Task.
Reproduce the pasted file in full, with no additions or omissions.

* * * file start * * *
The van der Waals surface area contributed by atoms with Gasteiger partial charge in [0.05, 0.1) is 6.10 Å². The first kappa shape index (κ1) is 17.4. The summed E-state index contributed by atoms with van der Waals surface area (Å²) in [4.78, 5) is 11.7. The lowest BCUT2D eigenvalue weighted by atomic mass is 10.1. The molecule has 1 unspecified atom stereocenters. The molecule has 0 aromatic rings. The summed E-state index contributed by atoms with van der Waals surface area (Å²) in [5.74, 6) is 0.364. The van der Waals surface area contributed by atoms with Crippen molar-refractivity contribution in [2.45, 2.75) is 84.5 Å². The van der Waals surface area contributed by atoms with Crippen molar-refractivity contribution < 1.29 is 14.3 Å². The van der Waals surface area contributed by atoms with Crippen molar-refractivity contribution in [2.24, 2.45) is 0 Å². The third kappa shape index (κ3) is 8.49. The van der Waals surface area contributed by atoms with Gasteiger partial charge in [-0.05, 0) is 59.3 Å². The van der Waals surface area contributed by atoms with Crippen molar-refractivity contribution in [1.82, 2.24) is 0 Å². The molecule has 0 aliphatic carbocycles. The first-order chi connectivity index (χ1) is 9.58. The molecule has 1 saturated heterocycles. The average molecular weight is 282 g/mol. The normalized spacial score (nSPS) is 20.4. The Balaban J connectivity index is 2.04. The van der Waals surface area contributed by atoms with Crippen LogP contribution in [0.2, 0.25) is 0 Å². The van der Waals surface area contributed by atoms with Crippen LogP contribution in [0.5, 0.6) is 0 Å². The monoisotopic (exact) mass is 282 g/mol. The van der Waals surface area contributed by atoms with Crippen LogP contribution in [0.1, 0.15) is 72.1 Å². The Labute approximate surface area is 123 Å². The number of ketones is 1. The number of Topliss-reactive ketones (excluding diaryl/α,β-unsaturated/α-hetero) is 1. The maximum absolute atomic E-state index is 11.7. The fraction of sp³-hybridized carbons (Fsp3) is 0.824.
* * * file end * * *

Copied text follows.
The van der Waals surface area contributed by atoms with Gasteiger partial charge in [0.05, 0.1) is 6.10 Å². The first kappa shape index (κ1) is 17.4. The summed E-state index contributed by atoms with van der Waals surface area (Å²) in [4.78, 5) is 11.7. The lowest BCUT2D eigenvalue weighted by atomic mass is 10.1. The molecule has 1 unspecified atom stereocenters. The molecule has 0 aromatic rings. The summed E-state index contributed by atoms with van der Waals surface area (Å²) in [5.74, 6) is 0.364. The van der Waals surface area contributed by atoms with Crippen molar-refractivity contribution in [2.45, 2.75) is 84.5 Å². The van der Waals surface area contributed by atoms with Crippen molar-refractivity contribution < 1.29 is 14.3 Å². The van der Waals surface area contributed by atoms with Crippen molar-refractivity contribution in [2.24, 2.45) is 0 Å². The third kappa shape index (κ3) is 8.49. The van der Waals surface area contributed by atoms with Gasteiger partial charge in [-0.05, 0) is 59.3 Å². The van der Waals surface area contributed by atoms with Crippen molar-refractivity contribution in [1.82, 2.24) is 0 Å². The molecule has 0 aliphatic carbocycles. The first-order chi connectivity index (χ1) is 9.58. The molecule has 1 saturated heterocycles. The average molecular weight is 282 g/mol. The normalized spacial score (nSPS) is 20.4. The Balaban J connectivity index is 2.04. The van der Waals surface area contributed by atoms with Crippen LogP contribution in [0.2, 0.25) is 0 Å². The van der Waals surface area contributed by atoms with Crippen LogP contribution in [0.5, 0.6) is 0 Å². The monoisotopic (exact) mass is 282 g/mol. The van der Waals surface area contributed by atoms with Crippen LogP contribution in [0.1, 0.15) is 72.1 Å². The Labute approximate surface area is 123 Å². The number of ketones is 1. The number of Topliss-reactive ketones (excluding diaryl/α,β-unsaturated/α-hetero) is 1. The maximum absolute atomic E-state index is 11.7. The fraction of sp³-hybridized carbons (Fsp3) is 0.824.